The present government’s policy of slashing local government funding has caused massive problems in preserving heritage sites and museums, so here’s a rare bit of good news. This is from the i paper of 5 April
An 18th century trading centre of Yorkshire handloom weavers is to get a new lease of life as a shopping and entertainment venue.
Grade II listed, 237 year old The Piece Hall in Halifax is in the mids of a £20m overhaul, with plans to reopen this summer. The unique building which contains a 66,000 sq. ft courtyard surrounded by a colonnade with 300 trading rooms, was built by cloth merchants in 1789. It has since played host to singing competitions, rallies and a daring escapade by Charles Blondin, the Victorian tightrope walker. The Piece Hall became home to market stalls in the 1970s and has been shut since 2014 as work began on the revamp.
Civic leaders hope it will become a major draw for visitors to Halifax, offering shops and a huge space for events including concerts, an outdoor cinema and Christmas markets. “We will come known one of themes unique venues in the country, and one of the most beautiful,” said Sam Mason, chief executive of The Piece Hall Trust.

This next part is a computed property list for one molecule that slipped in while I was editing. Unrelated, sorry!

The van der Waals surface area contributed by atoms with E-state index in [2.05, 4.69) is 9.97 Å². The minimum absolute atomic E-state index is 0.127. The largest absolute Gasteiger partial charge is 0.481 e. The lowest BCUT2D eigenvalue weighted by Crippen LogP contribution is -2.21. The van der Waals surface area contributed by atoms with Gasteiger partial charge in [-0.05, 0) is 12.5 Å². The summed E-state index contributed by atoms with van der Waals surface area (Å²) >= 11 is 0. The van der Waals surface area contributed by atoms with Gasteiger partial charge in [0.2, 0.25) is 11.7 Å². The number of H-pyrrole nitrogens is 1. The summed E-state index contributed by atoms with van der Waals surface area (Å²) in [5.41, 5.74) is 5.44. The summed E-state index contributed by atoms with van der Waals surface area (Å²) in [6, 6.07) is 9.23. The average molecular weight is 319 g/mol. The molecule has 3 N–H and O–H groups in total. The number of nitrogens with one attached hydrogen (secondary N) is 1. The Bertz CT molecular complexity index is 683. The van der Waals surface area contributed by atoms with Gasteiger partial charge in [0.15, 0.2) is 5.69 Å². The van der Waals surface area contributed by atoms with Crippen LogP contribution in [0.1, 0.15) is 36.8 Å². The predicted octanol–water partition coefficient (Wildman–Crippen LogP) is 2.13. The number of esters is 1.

Claire Slattery, arts and heritage manager of Calderdale Council, said: “People are dying to come and see it. This is going to become a must-see destination and they will not just visit once.”
The new-look Piece Hall will also feature a heritage centre, which will tell people about the building’s importance as a historic centre for the wool trade. The building which is the only surviving cloth hall in Britain, became the first industrial building to be listed as an ancient monument in 1928.
Well, that last sentence is not quite right. Bristol still has a former wool hall, built in 1828 built as ‘a market hall and warehouse’ now offices but retains echoes of its former role as the Fleece pub & music venue.